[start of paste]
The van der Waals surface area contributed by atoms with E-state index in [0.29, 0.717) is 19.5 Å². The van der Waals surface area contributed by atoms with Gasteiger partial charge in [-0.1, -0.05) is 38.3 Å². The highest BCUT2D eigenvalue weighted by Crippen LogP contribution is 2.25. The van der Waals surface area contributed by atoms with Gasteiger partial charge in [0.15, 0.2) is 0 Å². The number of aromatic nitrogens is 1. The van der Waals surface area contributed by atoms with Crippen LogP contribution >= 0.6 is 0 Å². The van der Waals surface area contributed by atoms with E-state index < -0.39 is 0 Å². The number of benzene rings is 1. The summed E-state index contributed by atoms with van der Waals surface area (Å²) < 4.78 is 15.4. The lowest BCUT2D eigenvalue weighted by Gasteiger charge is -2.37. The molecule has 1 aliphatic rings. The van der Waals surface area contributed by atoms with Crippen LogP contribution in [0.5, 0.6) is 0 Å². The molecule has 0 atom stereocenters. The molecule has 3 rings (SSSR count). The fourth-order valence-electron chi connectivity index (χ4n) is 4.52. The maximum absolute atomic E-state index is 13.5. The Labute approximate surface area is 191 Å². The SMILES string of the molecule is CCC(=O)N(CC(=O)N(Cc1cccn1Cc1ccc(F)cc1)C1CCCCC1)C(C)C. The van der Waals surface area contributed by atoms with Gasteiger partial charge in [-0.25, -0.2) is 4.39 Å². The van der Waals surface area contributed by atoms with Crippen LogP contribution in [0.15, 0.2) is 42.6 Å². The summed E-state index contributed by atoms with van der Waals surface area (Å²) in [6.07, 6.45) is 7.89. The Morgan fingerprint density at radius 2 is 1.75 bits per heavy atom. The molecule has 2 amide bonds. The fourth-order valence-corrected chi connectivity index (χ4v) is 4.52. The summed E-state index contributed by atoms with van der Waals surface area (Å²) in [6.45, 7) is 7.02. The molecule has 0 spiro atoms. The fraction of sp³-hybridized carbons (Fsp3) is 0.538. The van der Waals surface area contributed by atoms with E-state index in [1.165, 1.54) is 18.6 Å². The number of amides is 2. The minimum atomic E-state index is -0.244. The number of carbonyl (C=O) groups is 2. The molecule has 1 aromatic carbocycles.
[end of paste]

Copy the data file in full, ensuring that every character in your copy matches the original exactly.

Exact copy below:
The van der Waals surface area contributed by atoms with E-state index in [0.29, 0.717) is 19.5 Å². The van der Waals surface area contributed by atoms with Gasteiger partial charge in [-0.1, -0.05) is 38.3 Å². The highest BCUT2D eigenvalue weighted by Crippen LogP contribution is 2.25. The van der Waals surface area contributed by atoms with Gasteiger partial charge in [0.15, 0.2) is 0 Å². The number of aromatic nitrogens is 1. The van der Waals surface area contributed by atoms with Crippen LogP contribution >= 0.6 is 0 Å². The van der Waals surface area contributed by atoms with E-state index < -0.39 is 0 Å². The number of benzene rings is 1. The summed E-state index contributed by atoms with van der Waals surface area (Å²) < 4.78 is 15.4. The lowest BCUT2D eigenvalue weighted by Gasteiger charge is -2.37. The molecule has 1 aliphatic rings. The van der Waals surface area contributed by atoms with Crippen LogP contribution in [0.5, 0.6) is 0 Å². The molecule has 0 atom stereocenters. The molecule has 3 rings (SSSR count). The fourth-order valence-electron chi connectivity index (χ4n) is 4.52. The maximum absolute atomic E-state index is 13.5. The Labute approximate surface area is 191 Å². The SMILES string of the molecule is CCC(=O)N(CC(=O)N(Cc1cccn1Cc1ccc(F)cc1)C1CCCCC1)C(C)C. The van der Waals surface area contributed by atoms with Gasteiger partial charge in [-0.25, -0.2) is 4.39 Å². The van der Waals surface area contributed by atoms with Crippen LogP contribution in [0.15, 0.2) is 42.6 Å². The summed E-state index contributed by atoms with van der Waals surface area (Å²) in [6.07, 6.45) is 7.89. The Morgan fingerprint density at radius 2 is 1.75 bits per heavy atom. The molecule has 2 amide bonds. The fourth-order valence-corrected chi connectivity index (χ4v) is 4.52. The summed E-state index contributed by atoms with van der Waals surface area (Å²) in [6.45, 7) is 7.02. The molecule has 0 spiro atoms. The fraction of sp³-hybridized carbons (Fsp3) is 0.538. The van der Waals surface area contributed by atoms with E-state index in [1.165, 1.54) is 18.6 Å². The number of amides is 2. The minimum atomic E-state index is -0.244. The number of carbonyl (C=O) groups is 2. The molecule has 1 aromatic carbocycles.